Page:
A Palestinian man plowed his car into a group of Israeli soldiers at a bus stop today, then roared back several minutes later to do it again, injuring 12 Israelis. The second time, the soldiers and police who arrived on the scene shot and killed the driver.
The attack, at Nachshon Junction 30 miles west of Jerusalem, was the latest and most serious incident of Arab violence against Jews here since Prime Minister Ehud Barak took office July 6. In a sharp departure from Israeli policy of the past three years, Barak called the driver a criminal but stopped short of accusing Yasser Arafat's Palestinian Authority of complicity and did not threaten to suspend peace talks.
The Palestinians issued similarly mild comments, suggesting that neither side is willing to let violence derail the prospect of renewed progress on peacemaking.
Barak said the driver "is a criminal with extremist motives, and his action will just [strengthen] our determination to do whatever it will take to put an end to terror, and to do it in cooperation with the Palestinian Authority." By pledging continued cooperation with the Palestinians immediately after what appeared to be a terrorist attack, Barak broke with his predecessor, Binyamin Netanyahu.
The former premier, who often blamed Arafat for not doing enough to fight anti-Israeli terrorist groups operating from Palestinian-controlled territory, repeatedly threatened to suspend the peace process in response to terrorist attacks. He claimed credit for a sharp reduction in the death toll from those attacks during his administration, which he said was a direct result of his hard-line policy.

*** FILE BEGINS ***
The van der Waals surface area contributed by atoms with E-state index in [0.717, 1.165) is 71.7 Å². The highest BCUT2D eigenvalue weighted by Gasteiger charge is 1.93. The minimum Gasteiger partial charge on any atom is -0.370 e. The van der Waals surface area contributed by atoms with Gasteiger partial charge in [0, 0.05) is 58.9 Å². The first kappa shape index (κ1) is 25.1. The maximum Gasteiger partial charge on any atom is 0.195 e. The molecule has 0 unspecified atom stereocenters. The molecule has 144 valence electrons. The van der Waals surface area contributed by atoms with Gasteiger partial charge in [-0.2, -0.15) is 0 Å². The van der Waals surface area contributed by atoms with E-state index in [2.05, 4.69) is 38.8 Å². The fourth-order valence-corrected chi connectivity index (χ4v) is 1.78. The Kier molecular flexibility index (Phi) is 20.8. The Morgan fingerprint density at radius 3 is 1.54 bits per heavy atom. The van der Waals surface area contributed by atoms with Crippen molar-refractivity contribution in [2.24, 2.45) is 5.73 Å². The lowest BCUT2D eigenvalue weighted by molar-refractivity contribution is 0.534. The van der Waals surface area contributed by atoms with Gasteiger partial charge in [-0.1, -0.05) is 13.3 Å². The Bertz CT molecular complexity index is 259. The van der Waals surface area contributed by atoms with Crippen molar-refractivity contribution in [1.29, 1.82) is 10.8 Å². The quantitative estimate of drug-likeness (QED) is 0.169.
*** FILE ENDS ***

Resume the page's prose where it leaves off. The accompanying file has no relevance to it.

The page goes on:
In his campaign for prime minister this spring, Barak also warned that terrorist attacks could derail peace talks with the Palestinians. But today, his remarks amounted to little more than a pro forma condemnation. And after making his brief public comment, he refused to take questions from reporters.
To reinforce the message, senior officials in Barak's new government said they believe the Palestinians have made sincere efforts to crack down on extremist groups, such as the Islamic Resistance Movement, or Hamas, an organization based in the Gaza Strip that has carried out a number of suicide bombing attacks on Israelis.
Conservative lawmakers once allied with Netanyahu chided the government's response to the attack. Uzi Landau, a senior Likud party member of parliament, told Israeli radio that it resulted from a "minor, almost nonexistent Israeli reaction" to other small-scale attacks of the previous two weeks. He warned of an escalation in violence.